Photo retoucher, highlighting a craft in the shadows
Dominique Couto, retoucher for the photographic agency of the Réunion des Musées Nationaux and the Grand Palais
It's already been 15 years since the Agency converted to digital. As a forerunner in the field, it was able to tackle the challenges of this revolutionary technological transition rapidly . In moving from film to digital production, the agency's employees had to adopt new professional practices. Such is the case for Dominique Couto, retoucher for the agency.
Mini-interview to discover this work in the shadows.
How would you define the profession of retoucher today?
Very simply, retouching consists of modifying images using retouching software. Professionals must know which changes to make to the image to make it as beautiful as possible. This work is even more important when these images are marketed, as is the case in a photographic agency.
You have to bear in mind that these days, all images are retouched. Whether it's simple retouching (removing spots from the scanner) or more complex (removing elements or moving them), from the moment we make changes to the original file, we talk about retouched photos.
What are the specificities of the profession as part of the Agency?
I am here to support the photographers. They come to see me for two main reasons: either the photographer lacks time to retouch their own photos, or the retouching is more complicated (nine times out of ten). The time spent on retouching a photo depends on the degree of changes to be made. I can spend 5 minutes, 3 hours or half a day, in some exceptional cases. The main specificity with the Rmn-GP is that you should never alter the content. For example, if the photographed work has physical deterioration, I do not retouch the deterioration. We do not touch the integrity of the work, but we work on what surrounds it, such as background or lighting for example.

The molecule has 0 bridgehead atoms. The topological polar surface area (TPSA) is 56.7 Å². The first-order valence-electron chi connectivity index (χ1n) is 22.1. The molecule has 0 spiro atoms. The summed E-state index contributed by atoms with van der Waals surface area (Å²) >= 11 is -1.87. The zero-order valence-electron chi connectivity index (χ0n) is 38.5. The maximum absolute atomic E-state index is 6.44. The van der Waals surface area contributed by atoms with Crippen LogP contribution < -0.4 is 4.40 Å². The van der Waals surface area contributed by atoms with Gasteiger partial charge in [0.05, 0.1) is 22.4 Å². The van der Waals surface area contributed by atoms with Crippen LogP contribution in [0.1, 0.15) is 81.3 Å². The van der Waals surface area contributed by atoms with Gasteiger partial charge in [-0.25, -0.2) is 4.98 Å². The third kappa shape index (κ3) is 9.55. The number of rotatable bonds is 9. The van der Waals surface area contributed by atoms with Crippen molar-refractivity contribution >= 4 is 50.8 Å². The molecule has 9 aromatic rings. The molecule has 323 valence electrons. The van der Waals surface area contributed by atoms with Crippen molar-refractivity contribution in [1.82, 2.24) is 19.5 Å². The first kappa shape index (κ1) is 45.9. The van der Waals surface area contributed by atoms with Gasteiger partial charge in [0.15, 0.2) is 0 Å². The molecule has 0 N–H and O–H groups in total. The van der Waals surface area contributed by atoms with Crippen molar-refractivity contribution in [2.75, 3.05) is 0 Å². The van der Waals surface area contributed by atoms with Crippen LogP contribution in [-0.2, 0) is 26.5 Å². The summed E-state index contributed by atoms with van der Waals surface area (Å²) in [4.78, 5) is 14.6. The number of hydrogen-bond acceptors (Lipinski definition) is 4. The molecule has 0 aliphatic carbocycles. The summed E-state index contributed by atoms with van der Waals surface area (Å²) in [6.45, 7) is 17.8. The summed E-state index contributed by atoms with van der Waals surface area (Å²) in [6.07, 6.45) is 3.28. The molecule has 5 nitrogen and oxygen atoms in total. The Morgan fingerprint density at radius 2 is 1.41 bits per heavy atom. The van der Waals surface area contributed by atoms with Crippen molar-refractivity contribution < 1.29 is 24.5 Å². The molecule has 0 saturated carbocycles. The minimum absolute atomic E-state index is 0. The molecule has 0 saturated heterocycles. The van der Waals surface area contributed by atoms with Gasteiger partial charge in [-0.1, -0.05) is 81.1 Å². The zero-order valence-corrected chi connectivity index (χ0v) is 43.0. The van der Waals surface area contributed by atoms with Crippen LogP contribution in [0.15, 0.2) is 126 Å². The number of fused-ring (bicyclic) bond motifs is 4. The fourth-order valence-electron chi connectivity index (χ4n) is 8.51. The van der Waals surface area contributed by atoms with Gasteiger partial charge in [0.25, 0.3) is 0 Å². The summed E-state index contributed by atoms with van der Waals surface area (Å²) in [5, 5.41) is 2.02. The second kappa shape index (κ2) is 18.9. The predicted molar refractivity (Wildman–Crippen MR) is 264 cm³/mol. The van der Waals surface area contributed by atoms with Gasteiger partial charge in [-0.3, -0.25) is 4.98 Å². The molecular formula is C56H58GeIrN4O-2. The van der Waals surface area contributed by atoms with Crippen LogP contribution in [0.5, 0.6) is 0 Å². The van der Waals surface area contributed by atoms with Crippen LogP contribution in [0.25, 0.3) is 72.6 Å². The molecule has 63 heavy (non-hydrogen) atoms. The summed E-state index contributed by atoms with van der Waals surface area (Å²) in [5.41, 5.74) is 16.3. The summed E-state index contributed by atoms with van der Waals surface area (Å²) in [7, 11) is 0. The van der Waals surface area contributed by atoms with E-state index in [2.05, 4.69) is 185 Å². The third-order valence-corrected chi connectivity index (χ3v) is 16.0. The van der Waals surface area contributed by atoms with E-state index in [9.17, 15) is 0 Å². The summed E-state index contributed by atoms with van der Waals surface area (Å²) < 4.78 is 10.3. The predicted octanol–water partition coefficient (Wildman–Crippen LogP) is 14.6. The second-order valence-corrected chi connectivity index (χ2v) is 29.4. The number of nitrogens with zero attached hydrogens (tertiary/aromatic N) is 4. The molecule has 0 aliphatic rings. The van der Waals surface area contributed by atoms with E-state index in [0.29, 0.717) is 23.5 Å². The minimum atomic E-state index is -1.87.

Allegory of Queen Marie Leszczynska, bearing the medallion of Stanislas I Leszczynski (1771), Musée du Louvre, photos © RMN-Grand Plalais (musée du Louvre) / Franck Raux
How does the work between the retoucher and the photographer take place?
Once the shoot is done, the photographer comes to develop their photos at the agency. We discuss the rendering they require. To obtain the best result possible, I must be able to put myself in the photographer's shoes and visualise what they expect. It's a true collaboration between the photographer and the retoucher. But I must also work in line with the Agency's visual identity. With experience, I also take the initiative to make alterations that have not been requested but that seem beneficial to the work. Because the purpose of our job is to highlight works held in museums.
Is it always the same working process in collaboration with the photographer?
Sometimes the photographer comes to see me before shooting a work. This has recently been the case for the painting The Taking of the Smalah of Abd-el-Kader (Horace Vernet, 1845), held at Versailles. I travelled with him, to approve the photos directly on site and thus have fully exploitable files during my editing work.
Conversations around the conditions of the shooting of the painting The Taking of the Smalah of Abd-el-Kader (21.39 m wide and 4.89 m high) at the Palace of Versailles
How is a "typical" retouching job achieved, technically speaking?
We work using Photoshop © and we have graphic tablets. When possible, to facilitate my editing work, the photographer will produce 3 or 4 photos of the same work with different settings. So I will recover from each of these photos the elements necessary to constitute the best image possible. By cutting and superimposing all of these elements, I produce an image of the work that will be closest to reality.
Cabriolet / Sjees (18th century), Compiègne Musée de la voiture, Photos © RMN-Grand Palais (domaine de Compiègne) / Tony Querrec
What are the other working relationships within the agency?
Obviously I work with the agency's digital laboratory, and more particularly with Jennifer Leopole, responsible for the integration of images once they have been retouched.
In parallel, I also work with the agency's archivists. I keep them up-to-date with the photo campaigns I'm retouching, tell them when I've finished my work and when the images are ready to be integrated into our database.
What qualities are required to work as a retoucher?
If the work of a retoucher is well done, it should be invisible. You really have to be passionate about what you do. If you do not deeply love your job for what it is, you will not be able to be a good retoucher. It is a profession that exists in the shadows and to exercise it, the main quality is humility.
If the technical aspects are significant, you must also have a certain sense of aesthetics and above all do not hesitate to make proposals. But that comes with experience. We can better understand the expectations and better visualise the purpose of the work. With this same experience, you have almost no technical constraints.
This mini-interview highlights retouching activities within our Agency.